St George’s Circus, Southwark, London SE1

From Historic England entry:

“The obelisk forms a significant group with the (former) Duke of Clarence Public House no 32 London Road (background of image above), Nos 123-131 London Road, Nos 113-119 Borough Road and the former Presbyterian Chapel and St George the Martyr Library, also Borough Road.

Patrick Sweeney posts on his diamond geezer blog:

“The south side of the Thames built up much more slowly than the north, being mostly marshland, and the largest part of this was St George’s Fields. Originally Southwark Field, this medieval expanse lay inland from the Thames between what’s now Waterloo station and Elephant and Castle. The land originally gained its saintly name from St George’s Church on Borough High Street, in whose parish it sat, although no parishioners lived this far out. Only tracks and causeways crossed the fields, one of these leading eastward from the Horseferry at Lambeth in the general direction of Kent. Londoners used the common land to grow crops and to graze animals, until the development of two new river crossings in the mid 18th century brought greater importance to the area. One of these was Westminster Bridge, the other Blackfriars Bridge, and it was the latter that made the greatest mark.

The architect of Blackfriars Bridge, a certain Robert Mylne, built a grand Parisian-style boulevard due south into St George’s Fields. This ran for almost a mile down to the junction with Borough Road, and here Mylne created a circus with a stone obelisk at its centre. New roads were built radiating out in all directions, with the intention of creating a well-to-do neighbourhood of Georgian terraces where previously there’d been only marshland and a pub. The Dog and Duck tavern was replaced by the relocated Bethlem Hospital, otherwise known as Bedlam, and now the home of the Imperial War Museum. The area built up swiftly after that, not always to Mylne’s high standards, but the road pattern and especially the obelisk survive.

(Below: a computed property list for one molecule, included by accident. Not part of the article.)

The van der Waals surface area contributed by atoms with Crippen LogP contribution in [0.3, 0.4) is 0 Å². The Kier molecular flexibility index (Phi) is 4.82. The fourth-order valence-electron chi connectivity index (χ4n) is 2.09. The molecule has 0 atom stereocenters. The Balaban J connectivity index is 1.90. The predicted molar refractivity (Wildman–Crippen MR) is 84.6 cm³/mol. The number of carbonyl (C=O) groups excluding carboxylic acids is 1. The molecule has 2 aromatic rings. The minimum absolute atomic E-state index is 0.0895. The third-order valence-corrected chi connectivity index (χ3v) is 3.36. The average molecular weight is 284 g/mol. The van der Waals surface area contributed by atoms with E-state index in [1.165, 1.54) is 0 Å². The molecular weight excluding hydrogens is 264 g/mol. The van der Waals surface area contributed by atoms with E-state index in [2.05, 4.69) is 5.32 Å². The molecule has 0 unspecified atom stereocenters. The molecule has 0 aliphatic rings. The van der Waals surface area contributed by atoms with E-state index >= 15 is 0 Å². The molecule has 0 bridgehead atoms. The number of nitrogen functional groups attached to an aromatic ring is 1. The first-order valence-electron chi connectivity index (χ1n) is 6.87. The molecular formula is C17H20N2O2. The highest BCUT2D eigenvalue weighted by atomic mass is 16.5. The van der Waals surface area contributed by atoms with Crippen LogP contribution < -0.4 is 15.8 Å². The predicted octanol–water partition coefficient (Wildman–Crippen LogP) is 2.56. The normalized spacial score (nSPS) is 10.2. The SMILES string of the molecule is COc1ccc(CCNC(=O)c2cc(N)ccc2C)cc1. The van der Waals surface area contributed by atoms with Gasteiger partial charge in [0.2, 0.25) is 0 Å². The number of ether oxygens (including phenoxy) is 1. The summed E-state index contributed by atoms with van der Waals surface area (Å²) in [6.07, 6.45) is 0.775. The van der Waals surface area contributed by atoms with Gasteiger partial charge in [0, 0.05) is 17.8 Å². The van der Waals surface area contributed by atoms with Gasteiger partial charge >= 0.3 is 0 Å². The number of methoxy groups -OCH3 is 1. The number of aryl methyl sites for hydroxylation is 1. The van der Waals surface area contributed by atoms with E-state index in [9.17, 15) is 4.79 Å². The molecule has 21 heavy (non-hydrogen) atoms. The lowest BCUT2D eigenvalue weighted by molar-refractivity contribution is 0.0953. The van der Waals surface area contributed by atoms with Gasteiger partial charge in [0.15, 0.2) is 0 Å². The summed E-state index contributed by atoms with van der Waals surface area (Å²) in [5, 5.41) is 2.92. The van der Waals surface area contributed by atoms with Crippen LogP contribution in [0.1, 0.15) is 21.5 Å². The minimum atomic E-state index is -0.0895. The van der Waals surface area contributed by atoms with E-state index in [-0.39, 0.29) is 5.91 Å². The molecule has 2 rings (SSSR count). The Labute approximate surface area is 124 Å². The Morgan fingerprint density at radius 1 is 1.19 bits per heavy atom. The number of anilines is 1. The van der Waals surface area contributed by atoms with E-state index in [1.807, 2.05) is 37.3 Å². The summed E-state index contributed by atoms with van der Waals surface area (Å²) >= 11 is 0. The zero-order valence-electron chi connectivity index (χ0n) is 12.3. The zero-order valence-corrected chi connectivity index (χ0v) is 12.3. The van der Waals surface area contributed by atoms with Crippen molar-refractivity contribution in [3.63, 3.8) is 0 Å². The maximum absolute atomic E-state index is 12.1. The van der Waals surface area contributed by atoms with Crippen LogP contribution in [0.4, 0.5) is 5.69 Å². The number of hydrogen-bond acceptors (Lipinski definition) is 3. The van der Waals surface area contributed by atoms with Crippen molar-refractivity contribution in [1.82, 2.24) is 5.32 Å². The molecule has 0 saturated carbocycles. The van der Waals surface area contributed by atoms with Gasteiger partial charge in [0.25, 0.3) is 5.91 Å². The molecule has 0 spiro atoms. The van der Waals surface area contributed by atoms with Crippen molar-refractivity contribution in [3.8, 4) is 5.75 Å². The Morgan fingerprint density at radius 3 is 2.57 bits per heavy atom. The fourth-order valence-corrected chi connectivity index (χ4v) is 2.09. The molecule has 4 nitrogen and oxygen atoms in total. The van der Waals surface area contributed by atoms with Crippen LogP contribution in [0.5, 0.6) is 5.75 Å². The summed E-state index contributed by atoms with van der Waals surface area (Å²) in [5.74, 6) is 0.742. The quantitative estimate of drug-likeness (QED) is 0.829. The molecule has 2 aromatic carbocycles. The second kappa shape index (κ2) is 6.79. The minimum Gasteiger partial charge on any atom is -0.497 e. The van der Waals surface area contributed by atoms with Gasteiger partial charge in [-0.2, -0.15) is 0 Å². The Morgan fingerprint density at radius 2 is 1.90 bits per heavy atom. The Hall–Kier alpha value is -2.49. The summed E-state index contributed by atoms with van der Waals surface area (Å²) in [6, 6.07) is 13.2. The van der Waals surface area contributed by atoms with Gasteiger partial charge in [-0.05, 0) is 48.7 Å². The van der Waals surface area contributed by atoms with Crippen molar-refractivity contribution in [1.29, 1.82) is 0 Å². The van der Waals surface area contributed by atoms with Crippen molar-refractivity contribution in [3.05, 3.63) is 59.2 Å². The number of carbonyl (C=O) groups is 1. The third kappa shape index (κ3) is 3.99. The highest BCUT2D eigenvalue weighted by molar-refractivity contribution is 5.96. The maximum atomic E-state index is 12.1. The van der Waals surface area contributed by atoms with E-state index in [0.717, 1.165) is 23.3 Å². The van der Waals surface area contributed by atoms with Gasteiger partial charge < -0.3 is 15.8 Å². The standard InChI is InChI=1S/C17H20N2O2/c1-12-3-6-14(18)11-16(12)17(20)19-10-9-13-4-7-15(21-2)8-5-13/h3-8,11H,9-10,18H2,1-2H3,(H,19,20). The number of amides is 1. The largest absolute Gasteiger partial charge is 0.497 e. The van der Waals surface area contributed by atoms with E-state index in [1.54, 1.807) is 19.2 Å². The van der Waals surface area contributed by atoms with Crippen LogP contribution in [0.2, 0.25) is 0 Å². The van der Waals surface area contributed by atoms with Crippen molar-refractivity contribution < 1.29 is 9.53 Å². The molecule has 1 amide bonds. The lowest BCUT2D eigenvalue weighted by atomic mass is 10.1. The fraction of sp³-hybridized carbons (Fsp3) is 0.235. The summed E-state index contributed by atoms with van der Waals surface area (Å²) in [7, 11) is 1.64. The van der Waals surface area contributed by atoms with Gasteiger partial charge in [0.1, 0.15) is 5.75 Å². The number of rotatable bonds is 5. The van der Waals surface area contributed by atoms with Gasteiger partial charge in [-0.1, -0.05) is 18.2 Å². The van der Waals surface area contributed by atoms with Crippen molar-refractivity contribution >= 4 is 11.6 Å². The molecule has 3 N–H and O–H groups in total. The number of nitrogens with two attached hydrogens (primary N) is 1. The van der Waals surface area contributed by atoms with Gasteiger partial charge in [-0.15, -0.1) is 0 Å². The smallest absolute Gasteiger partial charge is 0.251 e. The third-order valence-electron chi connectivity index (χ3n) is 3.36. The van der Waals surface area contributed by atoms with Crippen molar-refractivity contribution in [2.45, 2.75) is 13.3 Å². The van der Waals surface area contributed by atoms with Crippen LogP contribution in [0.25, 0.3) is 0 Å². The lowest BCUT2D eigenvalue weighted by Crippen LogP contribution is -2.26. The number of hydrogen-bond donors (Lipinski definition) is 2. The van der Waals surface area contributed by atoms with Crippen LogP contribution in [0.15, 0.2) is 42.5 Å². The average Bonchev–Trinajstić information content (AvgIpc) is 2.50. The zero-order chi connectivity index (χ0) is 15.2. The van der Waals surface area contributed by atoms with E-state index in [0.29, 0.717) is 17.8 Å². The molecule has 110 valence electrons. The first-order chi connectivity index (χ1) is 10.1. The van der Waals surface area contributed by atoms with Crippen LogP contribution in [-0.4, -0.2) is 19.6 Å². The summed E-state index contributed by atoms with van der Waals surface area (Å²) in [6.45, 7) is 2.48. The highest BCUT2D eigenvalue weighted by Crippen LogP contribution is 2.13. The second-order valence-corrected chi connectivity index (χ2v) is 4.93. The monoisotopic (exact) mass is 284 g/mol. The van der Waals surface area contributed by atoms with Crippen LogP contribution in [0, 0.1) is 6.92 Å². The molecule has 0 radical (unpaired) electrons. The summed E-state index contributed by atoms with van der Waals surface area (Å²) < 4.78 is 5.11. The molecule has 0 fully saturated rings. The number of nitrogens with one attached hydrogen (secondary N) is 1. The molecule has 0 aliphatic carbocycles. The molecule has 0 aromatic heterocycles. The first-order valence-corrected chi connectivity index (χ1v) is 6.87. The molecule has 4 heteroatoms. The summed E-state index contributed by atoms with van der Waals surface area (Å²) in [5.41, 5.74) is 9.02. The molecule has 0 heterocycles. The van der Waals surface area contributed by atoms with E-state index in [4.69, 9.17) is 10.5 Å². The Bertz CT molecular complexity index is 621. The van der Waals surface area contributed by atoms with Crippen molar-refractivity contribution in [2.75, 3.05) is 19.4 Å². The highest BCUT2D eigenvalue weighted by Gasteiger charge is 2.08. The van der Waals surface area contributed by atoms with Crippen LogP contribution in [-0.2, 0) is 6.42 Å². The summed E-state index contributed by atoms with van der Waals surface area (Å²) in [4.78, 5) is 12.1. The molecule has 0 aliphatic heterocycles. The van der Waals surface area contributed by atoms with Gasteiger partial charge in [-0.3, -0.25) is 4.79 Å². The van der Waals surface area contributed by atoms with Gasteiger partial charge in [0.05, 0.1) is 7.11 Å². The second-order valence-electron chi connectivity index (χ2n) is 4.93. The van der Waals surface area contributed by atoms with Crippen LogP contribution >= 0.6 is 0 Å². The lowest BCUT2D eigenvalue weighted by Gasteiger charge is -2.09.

It’s not been here all the time since 1771, having been relocated to nearby Geraldine Mary Harmsworth Park in 1905 to make way for a Diamond Jubilee clocktower. Indeed it wasn’t until 1998 that the now-listed obelisk was returned to its rightful place at the hub of St George’s Circus. You’ll most likely see it from the bus, because several routes pass this way, standing tall and lonely in the centre of a large paved piazza. This isn’t the most pedestrian friendly of spaces, neither is the surrounding road a complete loop thanks to a one-way street on London Road. But you can get right up close to the inscription – in part tribute, in part grandiose milepost.





Around the edge of St George’s Circus the buildings aren’t quite so impressive…the most interesting building hereabouts is concealed behind the brown façade beside Subway – that’s the subsurface depot for the Bakerloo Line.

And beyond that, never quite joining up with the circus, lies St George’s Road. This broad street runs along the same alignment as that medieval track from Lambeth Palace, skirting the edge of long-vanished fields. It’s now part of the one-way system hereabouts, and rather busy, leading up from Elephant and Castle towards Westminster Bridge Road. It’s not a retail sort of road, more a mix of residential, religious and educational use. The E&C end’s the bleakest, although with some fine turn-of-the-19th tenements at St George’s Buildings. Various denominations of faith and non-denominational school get a look-in, plus a few surviving terraces of aspirational Georgian townhouses.

The IWM looks out towards St George’s Road across Geraldine Mary Harmsworth Park, the latter given to the LCC by Lord Rothermere in 1934 and named after his mother… I particularly like the Ice Age Tree Trail, a collection of 34 species that colonised these isles following glacial retreat, including all your well-known trees like oaks and willows but also a wild service tree and a wych elm.

And across the street is St George’s Cathedral, which in 1848 became the first Roman Catholic cathedral to be built in England since the Reformation. Its architect was Augustus Pugin, more famous for the rebuilding of the Palace of Westminster, although this is a far less gothic creation. Step inside to stand in the lofty arched nave, which alas isn’t original but a postwar rebuild following heavy bombing. Look out for the restored remains of Pugin’s high altar frontal in one of the chapels, and a more modern shrine dedicated to the Patron Saint of Migrants…”

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